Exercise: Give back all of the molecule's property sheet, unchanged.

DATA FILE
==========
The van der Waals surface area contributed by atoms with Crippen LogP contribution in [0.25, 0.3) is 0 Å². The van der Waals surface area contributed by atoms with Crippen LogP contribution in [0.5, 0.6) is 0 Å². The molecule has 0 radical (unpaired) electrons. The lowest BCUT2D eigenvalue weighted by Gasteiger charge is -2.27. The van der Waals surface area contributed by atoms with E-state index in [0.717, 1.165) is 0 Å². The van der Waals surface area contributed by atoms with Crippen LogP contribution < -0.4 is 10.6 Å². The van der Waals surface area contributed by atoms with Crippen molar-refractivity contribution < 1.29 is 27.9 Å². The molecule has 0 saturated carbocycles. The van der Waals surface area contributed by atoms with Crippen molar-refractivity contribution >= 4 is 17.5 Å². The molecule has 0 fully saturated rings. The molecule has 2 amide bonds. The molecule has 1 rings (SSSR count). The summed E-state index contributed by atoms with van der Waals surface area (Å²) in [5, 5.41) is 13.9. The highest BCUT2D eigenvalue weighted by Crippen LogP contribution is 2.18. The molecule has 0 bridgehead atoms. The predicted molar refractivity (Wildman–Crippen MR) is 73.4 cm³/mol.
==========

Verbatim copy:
The van der Waals surface area contributed by atoms with Crippen LogP contribution in [0.25, 0.3) is 0 Å². The van der Waals surface area contributed by atoms with Crippen LogP contribution in [0.5, 0.6) is 0 Å². The molecule has 0 radical (unpaired) electrons. The lowest BCUT2D eigenvalue weighted by Gasteiger charge is -2.27. The van der Waals surface area contributed by atoms with E-state index in [0.717, 1.165) is 0 Å². The van der Waals surface area contributed by atoms with Crippen LogP contribution < -0.4 is 10.6 Å². The van der Waals surface area contributed by atoms with Crippen molar-refractivity contribution < 1.29 is 27.9 Å². The molecule has 0 saturated carbocycles. The van der Waals surface area contributed by atoms with Crippen molar-refractivity contribution >= 4 is 17.5 Å². The molecule has 0 fully saturated rings. The molecule has 2 amide bonds. The molecule has 1 rings (SSSR count). The summed E-state index contributed by atoms with van der Waals surface area (Å²) in [5, 5.41) is 13.9. The highest BCUT2D eigenvalue weighted by Crippen LogP contribution is 2.18. The molecule has 0 bridgehead atoms. The predicted molar refractivity (Wildman–Crippen MR) is 73.4 cm³/mol.